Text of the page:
The Director General of the Inter-Governmental Action Group against Money Laundering in West Africa (GIABA), Dr. Abdullahi Shehu, has said that developing countries lost about US$858.6 billion – $1.6 trillion in illicit financial flows in year 2006.
Shehu, who made the disclosure in a keynote address at a workshop held in Lokoja, Kogi State for elected officials of Local Government administration, said the amount has further stressed the need for a concerted fight against money laundering in Africa.
According to a statement by the communication assistant for GIABA, Mohammed Usman, the Director General, who spoke on the topic: ‘Democracy, Good Governance and the Challenges of Development’, added that if the fight against money laundering succeeded, it would promote democracy, good governance as well as international peace and security in the world.
He noted that, “Terrorists and extremist organizations, drug cartels and the trafficking of human beings are seriously affecting human security in developing and developed economies alike.
“The 9/11 terrorist attacks in the USA have brought to the attention of the world the global reach of the extremist organizations and the frightening consequences of their actions concerning personal safety, peace and security in the world, potential tensions among different segments of the society, and pressures on the state institutions.
He identified colonisation, discrimination, low level of education, and a large population, among the causes of poverty, lamenting that negative structural factors, such as lack of government support, neglect of educational development, health care and poor economic infrastructure have also contributed strongly to the persistence of poverty in developing countries.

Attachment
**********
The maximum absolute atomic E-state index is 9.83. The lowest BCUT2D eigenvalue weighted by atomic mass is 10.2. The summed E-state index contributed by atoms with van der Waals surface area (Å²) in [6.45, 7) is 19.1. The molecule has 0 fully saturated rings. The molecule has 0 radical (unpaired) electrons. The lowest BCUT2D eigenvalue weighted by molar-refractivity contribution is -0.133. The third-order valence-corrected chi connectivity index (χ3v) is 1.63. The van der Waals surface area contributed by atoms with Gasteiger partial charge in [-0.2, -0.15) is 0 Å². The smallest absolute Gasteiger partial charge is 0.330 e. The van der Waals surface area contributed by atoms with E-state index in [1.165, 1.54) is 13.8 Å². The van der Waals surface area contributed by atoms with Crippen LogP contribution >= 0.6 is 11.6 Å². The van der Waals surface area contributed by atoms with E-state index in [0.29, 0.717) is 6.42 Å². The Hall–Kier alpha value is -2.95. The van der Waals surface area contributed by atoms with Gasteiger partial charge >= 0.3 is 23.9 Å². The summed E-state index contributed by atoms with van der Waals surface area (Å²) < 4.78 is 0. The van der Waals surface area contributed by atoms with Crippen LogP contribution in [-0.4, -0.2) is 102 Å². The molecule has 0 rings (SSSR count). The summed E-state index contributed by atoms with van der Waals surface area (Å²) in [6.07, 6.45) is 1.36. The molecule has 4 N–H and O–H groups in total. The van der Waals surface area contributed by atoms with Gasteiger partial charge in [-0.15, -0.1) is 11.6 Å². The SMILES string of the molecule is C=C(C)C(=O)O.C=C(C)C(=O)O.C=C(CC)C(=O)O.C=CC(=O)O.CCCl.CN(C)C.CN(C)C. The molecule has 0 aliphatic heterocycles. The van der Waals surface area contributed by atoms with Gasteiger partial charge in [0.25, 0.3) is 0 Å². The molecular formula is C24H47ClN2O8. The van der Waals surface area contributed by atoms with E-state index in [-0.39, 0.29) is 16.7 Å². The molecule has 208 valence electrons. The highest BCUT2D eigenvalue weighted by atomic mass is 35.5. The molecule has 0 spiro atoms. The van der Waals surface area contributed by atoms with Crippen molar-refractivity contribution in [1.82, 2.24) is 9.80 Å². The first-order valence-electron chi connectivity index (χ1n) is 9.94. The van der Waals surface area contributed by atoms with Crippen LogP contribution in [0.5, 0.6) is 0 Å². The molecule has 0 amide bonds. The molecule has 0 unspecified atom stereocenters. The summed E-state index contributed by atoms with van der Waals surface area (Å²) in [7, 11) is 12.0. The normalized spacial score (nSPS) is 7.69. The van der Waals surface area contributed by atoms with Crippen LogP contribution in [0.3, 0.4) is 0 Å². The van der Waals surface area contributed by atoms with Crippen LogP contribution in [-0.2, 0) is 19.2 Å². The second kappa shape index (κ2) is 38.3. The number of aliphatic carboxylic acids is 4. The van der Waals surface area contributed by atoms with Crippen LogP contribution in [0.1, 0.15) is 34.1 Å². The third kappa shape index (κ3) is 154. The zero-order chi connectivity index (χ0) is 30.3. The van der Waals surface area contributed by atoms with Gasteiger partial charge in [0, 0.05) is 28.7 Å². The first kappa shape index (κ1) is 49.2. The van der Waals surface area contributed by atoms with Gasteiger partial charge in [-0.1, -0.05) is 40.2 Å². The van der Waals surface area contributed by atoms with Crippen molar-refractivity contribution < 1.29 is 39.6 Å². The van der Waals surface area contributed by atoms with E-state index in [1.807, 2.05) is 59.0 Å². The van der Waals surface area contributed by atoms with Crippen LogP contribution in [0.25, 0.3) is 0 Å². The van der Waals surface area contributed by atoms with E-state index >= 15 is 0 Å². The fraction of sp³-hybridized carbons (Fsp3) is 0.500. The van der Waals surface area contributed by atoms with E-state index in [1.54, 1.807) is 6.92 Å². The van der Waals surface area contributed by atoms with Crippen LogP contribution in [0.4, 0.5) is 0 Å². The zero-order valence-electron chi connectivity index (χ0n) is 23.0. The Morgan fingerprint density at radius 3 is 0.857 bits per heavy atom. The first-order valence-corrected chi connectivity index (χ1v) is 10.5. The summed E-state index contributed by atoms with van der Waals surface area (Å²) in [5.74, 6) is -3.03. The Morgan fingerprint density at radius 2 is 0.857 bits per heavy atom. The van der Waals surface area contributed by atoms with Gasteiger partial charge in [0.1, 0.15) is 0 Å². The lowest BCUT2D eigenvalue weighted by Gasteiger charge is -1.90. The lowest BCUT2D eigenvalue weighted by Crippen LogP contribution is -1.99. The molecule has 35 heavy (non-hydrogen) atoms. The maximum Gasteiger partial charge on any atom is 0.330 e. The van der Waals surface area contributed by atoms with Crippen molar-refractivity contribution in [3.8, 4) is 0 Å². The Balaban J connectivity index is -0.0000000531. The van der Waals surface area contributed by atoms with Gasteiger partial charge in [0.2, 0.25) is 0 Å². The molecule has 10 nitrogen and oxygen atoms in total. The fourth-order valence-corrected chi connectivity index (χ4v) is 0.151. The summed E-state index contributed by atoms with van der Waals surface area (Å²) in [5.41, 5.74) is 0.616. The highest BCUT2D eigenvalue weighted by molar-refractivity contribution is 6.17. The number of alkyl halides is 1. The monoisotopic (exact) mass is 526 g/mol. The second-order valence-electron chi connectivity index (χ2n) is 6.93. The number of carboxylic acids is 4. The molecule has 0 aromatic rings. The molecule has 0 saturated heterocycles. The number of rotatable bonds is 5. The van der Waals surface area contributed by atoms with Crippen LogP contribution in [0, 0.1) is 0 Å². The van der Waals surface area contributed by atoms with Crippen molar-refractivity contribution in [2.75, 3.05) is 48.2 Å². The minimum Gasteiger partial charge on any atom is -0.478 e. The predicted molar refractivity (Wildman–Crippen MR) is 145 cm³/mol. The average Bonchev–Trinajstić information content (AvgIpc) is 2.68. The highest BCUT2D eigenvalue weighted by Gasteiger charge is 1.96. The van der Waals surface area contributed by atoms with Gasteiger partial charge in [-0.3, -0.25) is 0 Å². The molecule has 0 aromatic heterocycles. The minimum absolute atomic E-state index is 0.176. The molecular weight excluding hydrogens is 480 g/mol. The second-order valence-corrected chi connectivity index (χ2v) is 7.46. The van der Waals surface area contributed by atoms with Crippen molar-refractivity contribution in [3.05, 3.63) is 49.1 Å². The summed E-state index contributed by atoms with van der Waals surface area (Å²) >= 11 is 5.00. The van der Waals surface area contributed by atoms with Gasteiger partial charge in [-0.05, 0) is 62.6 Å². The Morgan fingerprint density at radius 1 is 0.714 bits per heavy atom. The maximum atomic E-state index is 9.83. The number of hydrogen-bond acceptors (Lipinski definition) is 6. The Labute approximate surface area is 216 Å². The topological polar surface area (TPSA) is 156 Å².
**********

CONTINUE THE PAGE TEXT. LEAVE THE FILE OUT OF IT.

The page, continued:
Shehu stated that the establishment of GIABA was part of the renewed efforts to develop strategies for the prevention of money laundering and its predicate offences and to assist member States to implement those strategies to protect their economies from misuse for the purposes of laundering the proceeds of crime, including the financing of terrorism.
The GIABA director general opined that democracy and good governance were key elements to end poverty in Africa, towards improving the standard of living of the citizenry in the continent.
A gesture, he added could be achieved through responsive and participatory democracy, respect for human rights, freedom of expression, rule of law, free and fair election, viable opposition and a free and independent press to ensure that checks and balances were enshrined in the system.